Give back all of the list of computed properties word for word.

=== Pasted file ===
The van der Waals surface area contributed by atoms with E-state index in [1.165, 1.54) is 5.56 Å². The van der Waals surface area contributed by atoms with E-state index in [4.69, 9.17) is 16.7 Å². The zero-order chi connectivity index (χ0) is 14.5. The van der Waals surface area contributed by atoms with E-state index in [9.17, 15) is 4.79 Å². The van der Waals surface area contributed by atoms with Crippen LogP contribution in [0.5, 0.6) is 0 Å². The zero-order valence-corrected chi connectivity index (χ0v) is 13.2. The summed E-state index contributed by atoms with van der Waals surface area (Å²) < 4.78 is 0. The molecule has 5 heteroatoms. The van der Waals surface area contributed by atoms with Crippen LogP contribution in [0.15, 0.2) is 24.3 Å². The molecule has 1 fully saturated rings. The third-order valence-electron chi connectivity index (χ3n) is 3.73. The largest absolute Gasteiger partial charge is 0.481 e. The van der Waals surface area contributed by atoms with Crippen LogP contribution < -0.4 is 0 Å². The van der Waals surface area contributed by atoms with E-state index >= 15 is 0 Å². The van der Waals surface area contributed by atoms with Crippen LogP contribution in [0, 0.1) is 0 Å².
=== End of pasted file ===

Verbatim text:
The van der Waals surface area contributed by atoms with E-state index in [1.165, 1.54) is 5.56 Å². The van der Waals surface area contributed by atoms with E-state index in [4.69, 9.17) is 16.7 Å². The zero-order chi connectivity index (χ0) is 14.5. The van der Waals surface area contributed by atoms with E-state index in [9.17, 15) is 4.79 Å². The van der Waals surface area contributed by atoms with Crippen LogP contribution in [0.5, 0.6) is 0 Å². The zero-order valence-corrected chi connectivity index (χ0v) is 13.2. The summed E-state index contributed by atoms with van der Waals surface area (Å²) < 4.78 is 0. The molecule has 5 heteroatoms. The van der Waals surface area contributed by atoms with Crippen LogP contribution in [0.15, 0.2) is 24.3 Å². The molecule has 1 fully saturated rings. The third-order valence-electron chi connectivity index (χ3n) is 3.73. The largest absolute Gasteiger partial charge is 0.481 e. The van der Waals surface area contributed by atoms with Crippen LogP contribution < -0.4 is 0 Å². The van der Waals surface area contributed by atoms with E-state index >= 15 is 0 Å². The van der Waals surface area contributed by atoms with Crippen LogP contribution in [0, 0.1) is 0 Å².